The Blue Swan Daily last examined Stewart in Feb-2018. At that time, it had just been renamed with the city forming the prefix. The thrust of the article was that having been a notable failure of the 1996 Privatisation Pilot Programme (National Express exited seven years into a 99-year lease and it reverted to public control [PANYNJ]), Stewart had moved on, had attracted European long-haul low-cost specialist Norwegian Air, and was growing rapidly. The question was – could it now be a viable private sector operation?

In a way the ‘private sector’ part will be satisfied by this deal. Groupe ADP and AvPORTS will jointly operate the airport (AvPORTS already manages it, along with others in the locality including Westchester County – which has been subject to a rejected attempt at privatisation – and the aforementioned Teterboro airport in New Jersey). Exactly what, if any, investment will be required is not yet clear but it seems that it is purely a management contract, one that Groupe ADP will be familiar with in several countries dating back to when it was ‘Aeroports de Paris’.

As to whether it will be a viable operation, well things have changed since the previous article. After trundling along with negative growth in all but two of the years from 2009 to 2016 it soared in 2017 and 2018 (+62.9% and +53.9% respectively) with the arrival of Norwegian which served it from five cities in Scandinavia the UK and Ireland.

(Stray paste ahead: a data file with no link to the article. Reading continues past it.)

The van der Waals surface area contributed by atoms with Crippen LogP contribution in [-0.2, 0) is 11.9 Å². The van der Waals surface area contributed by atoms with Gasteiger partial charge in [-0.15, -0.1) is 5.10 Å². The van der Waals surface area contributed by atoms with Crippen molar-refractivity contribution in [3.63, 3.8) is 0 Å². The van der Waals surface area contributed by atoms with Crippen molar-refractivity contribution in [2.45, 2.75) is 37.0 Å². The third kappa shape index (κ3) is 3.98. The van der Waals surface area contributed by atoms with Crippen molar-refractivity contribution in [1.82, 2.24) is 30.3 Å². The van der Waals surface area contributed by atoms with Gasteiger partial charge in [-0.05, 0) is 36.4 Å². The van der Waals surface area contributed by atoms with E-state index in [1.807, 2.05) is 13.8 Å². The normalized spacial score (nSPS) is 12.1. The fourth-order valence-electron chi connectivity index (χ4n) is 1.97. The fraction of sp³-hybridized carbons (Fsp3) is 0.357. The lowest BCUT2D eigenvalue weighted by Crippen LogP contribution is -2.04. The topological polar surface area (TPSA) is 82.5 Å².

CHART – New York’s Stewart International airport saw passenger levels boom in 2017 and 2018, but the loss of trans-Atlantic air connections this year has seen annual growth levels enter negative territorySource: CAPA – Centre for Aviation and PANYNJ

But, partly due to its financial circumstances and partly due to the grounding of the Boeing 737 MAX Norwegian has now gone, possibly never to return. Traffic is down by over -10% in 1H2019 and what remains is all domestic (American Airlines, JetBlue Airways, Delta Air Lines and Allegiant Air), in a roughly 50:50 full service/low cost split.

A new facility for the federal government to conduct customs and immigration inspections that is scheduled to be completed at Stewart next year could end up being a white elephant as the entire long-haul low-cost segment’s viability is again questioned with Stewart unlikely to attract trans-Atlantic FSCs such as British Airways or Lufthansa.

For all the big thinking at PANYNJ, if AvPORTS and Groupe ADP like challenges they’ve certainly got one here.